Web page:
From Publishers Weekly
The creators of Mockingbird here serve up an appetizing series of "Once upon a time..." short takes that lead whimsically into one another. The title character offers a disparaging commentary on the initial entries ("What's going on?"; "This is ridiculous"), then decides he will take over the writing. The ursine hero puts himself in the spotlight as he rescues Red Riding Hood and her grandmother from the wolf, bests the troll under a bridge and ties up a dragon that is "eating everything--left, right, and center--and setting fire to things." As part of his reward, the victorious bear receives the princess's hand in marriage, though the pigtailed royal will have none of it ("Anyway, I'm not marrying a bear"). In turn, she pens her own tale, in which she shirks footmen, French maids and princes and moves "into an apartment with a couple of friends, started a career in television--and went shopping." In addition to the villains, a penguin and a sausage who aspires to be a chef play supporting roles in this kid-tickling, episodic narrative that mixes familiar and never-before-seen characters (a sausage that cooks?), plot twists and bustling watercolor and pencil art into a silly and satisfying stew. Ages 6-8.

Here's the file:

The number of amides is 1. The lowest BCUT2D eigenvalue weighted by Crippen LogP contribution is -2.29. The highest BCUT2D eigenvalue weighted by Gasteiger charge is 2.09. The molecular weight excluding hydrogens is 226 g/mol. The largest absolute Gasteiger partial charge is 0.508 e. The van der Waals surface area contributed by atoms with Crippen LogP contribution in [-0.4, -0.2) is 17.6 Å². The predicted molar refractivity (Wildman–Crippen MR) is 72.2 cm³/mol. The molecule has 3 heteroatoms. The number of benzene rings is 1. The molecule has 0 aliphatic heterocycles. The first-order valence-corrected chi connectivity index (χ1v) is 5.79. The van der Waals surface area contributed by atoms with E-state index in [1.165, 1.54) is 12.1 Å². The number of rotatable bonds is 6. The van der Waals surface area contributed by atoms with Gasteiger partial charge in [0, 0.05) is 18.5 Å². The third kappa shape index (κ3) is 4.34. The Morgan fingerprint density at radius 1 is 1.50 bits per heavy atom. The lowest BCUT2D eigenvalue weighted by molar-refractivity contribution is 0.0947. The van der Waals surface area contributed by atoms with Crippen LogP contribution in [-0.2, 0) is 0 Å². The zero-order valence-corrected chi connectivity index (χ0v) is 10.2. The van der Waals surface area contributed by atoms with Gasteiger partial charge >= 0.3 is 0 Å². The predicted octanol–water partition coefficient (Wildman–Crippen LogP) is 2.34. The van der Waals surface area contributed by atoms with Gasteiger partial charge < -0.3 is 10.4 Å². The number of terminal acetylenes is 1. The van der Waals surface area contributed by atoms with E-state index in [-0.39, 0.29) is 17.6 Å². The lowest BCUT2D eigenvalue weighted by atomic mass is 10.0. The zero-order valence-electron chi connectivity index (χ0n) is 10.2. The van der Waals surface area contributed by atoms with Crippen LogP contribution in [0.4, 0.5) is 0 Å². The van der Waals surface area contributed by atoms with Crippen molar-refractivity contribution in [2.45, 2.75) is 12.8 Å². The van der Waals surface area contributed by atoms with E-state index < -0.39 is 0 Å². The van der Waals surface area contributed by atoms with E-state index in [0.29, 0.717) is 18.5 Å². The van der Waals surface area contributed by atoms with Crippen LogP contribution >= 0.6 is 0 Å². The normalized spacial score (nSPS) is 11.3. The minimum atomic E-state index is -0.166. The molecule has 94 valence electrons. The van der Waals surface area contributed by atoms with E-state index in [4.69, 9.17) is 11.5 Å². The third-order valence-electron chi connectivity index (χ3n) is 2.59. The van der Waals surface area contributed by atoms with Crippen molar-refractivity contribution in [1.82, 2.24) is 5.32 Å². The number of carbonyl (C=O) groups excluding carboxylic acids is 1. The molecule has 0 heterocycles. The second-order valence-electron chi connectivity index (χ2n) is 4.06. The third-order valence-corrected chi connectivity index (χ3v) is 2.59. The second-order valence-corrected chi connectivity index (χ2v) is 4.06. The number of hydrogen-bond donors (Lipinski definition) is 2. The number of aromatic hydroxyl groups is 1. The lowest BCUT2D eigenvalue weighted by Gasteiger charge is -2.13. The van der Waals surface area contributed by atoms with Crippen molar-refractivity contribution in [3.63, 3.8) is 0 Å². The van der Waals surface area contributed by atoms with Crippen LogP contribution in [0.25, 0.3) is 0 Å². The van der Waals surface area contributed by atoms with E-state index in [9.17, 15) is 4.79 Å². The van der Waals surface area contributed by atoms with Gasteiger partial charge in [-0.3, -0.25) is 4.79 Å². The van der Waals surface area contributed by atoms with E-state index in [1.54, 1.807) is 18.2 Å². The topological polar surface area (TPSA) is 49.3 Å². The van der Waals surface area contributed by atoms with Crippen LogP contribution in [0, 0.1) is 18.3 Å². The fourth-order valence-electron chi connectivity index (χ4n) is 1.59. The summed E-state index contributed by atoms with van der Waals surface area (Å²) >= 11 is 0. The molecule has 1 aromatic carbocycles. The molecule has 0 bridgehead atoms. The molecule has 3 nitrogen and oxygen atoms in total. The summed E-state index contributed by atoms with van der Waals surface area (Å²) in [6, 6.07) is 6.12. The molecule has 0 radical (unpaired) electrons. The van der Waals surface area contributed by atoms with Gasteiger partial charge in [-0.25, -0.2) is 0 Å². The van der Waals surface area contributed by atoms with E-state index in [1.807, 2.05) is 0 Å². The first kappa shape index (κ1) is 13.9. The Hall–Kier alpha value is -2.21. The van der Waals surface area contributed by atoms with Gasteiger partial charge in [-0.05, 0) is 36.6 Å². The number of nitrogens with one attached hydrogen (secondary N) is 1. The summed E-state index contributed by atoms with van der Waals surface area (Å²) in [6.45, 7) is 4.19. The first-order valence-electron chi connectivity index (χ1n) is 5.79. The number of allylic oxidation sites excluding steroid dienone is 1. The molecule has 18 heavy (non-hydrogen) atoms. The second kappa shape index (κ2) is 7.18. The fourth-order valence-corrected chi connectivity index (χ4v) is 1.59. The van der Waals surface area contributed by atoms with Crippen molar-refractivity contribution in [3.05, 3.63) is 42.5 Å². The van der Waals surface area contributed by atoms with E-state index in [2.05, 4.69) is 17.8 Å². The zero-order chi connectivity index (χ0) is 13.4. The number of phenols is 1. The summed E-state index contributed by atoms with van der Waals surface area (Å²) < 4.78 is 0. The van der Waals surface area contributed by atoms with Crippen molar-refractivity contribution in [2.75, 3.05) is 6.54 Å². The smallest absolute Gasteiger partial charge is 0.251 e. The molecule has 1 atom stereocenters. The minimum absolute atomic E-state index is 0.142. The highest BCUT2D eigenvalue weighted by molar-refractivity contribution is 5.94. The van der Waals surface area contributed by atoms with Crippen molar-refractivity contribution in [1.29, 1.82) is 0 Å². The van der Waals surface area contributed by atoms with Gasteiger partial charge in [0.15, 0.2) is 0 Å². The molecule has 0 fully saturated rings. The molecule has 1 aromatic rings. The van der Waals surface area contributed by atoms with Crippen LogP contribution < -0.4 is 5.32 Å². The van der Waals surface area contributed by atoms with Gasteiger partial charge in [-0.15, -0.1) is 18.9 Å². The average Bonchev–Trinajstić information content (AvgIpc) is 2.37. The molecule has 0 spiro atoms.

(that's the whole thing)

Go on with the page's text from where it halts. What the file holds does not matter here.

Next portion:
Copyright 2000 Reed Business Information, Inc.
A bear fancies himself a storybook hero, but an unidentified author places him in unsatisfying situations such as "Once upon a time there was a bear. The End." Frustrated, the bear takes over, writing--and delightfully fracturing--fairy tales familiar and outrageous. A penguin, princess, sausage, and four-and-twenty black bears also get opportunities for starring roles, as do the villainous troll, wolf, and dragon. After more adventures, heroics, and tasty treats, the satisfied bear is happily carried off to bed. This whimsical, charming book is filled with hilarious nonsequiturs and inventive plot twists with much kid appeal. Characters interact and converse with themselves and the reader, often interrupting the action to comment on the direction of events. Brightly colored, detailed illustrations provide apt accompaniment, placing the disparate characters in lively, chaotic scenarios with witty results. Surprises and absurdity abound in this sure-to-please, lighthearted read. Shelle Rosenfeld
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